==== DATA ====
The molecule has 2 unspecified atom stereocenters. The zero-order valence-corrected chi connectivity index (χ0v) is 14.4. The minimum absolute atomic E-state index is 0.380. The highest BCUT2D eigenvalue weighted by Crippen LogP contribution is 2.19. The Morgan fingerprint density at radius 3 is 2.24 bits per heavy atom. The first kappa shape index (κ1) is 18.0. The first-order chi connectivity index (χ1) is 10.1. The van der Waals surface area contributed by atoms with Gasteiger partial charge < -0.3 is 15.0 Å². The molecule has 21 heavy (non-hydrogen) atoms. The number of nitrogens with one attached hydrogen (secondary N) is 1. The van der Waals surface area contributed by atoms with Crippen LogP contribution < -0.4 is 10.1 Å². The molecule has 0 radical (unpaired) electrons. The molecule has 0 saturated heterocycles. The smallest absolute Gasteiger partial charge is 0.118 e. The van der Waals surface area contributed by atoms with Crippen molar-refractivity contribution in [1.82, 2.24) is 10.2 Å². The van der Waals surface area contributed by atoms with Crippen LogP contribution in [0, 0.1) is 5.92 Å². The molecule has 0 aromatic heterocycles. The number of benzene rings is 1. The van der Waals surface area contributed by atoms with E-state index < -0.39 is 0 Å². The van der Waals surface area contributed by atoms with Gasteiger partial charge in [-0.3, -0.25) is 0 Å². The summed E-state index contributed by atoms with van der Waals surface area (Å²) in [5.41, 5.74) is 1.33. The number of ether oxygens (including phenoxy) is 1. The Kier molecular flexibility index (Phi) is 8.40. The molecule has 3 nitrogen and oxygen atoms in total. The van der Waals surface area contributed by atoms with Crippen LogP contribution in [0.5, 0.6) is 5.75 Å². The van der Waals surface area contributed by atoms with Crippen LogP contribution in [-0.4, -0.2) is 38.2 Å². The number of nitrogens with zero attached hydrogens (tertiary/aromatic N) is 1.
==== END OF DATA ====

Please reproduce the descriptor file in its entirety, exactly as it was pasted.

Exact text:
The molecule has 2 unspecified atom stereocenters. The zero-order valence-corrected chi connectivity index (χ0v) is 14.4. The minimum absolute atomic E-state index is 0.380. The highest BCUT2D eigenvalue weighted by Crippen LogP contribution is 2.19. The Morgan fingerprint density at radius 3 is 2.24 bits per heavy atom. The first kappa shape index (κ1) is 18.0. The first-order chi connectivity index (χ1) is 10.1. The van der Waals surface area contributed by atoms with Gasteiger partial charge < -0.3 is 15.0 Å². The molecule has 21 heavy (non-hydrogen) atoms. The number of nitrogens with one attached hydrogen (secondary N) is 1. The van der Waals surface area contributed by atoms with Crippen LogP contribution < -0.4 is 10.1 Å². The molecule has 0 radical (unpaired) electrons. The molecule has 0 saturated heterocycles. The smallest absolute Gasteiger partial charge is 0.118 e. The van der Waals surface area contributed by atoms with Crippen molar-refractivity contribution in [1.82, 2.24) is 10.2 Å². The van der Waals surface area contributed by atoms with Crippen LogP contribution in [0, 0.1) is 5.92 Å². The molecule has 0 aromatic heterocycles. The number of benzene rings is 1. The van der Waals surface area contributed by atoms with E-state index < -0.39 is 0 Å². The van der Waals surface area contributed by atoms with Gasteiger partial charge in [-0.3, -0.25) is 0 Å². The summed E-state index contributed by atoms with van der Waals surface area (Å²) in [5.41, 5.74) is 1.33. The number of ether oxygens (including phenoxy) is 1. The Kier molecular flexibility index (Phi) is 8.40. The molecule has 3 nitrogen and oxygen atoms in total. The van der Waals surface area contributed by atoms with Crippen LogP contribution in [0.5, 0.6) is 5.75 Å². The van der Waals surface area contributed by atoms with Crippen LogP contribution in [-0.4, -0.2) is 38.2 Å². The number of nitrogens with zero attached hydrogens (tertiary/aromatic N) is 1.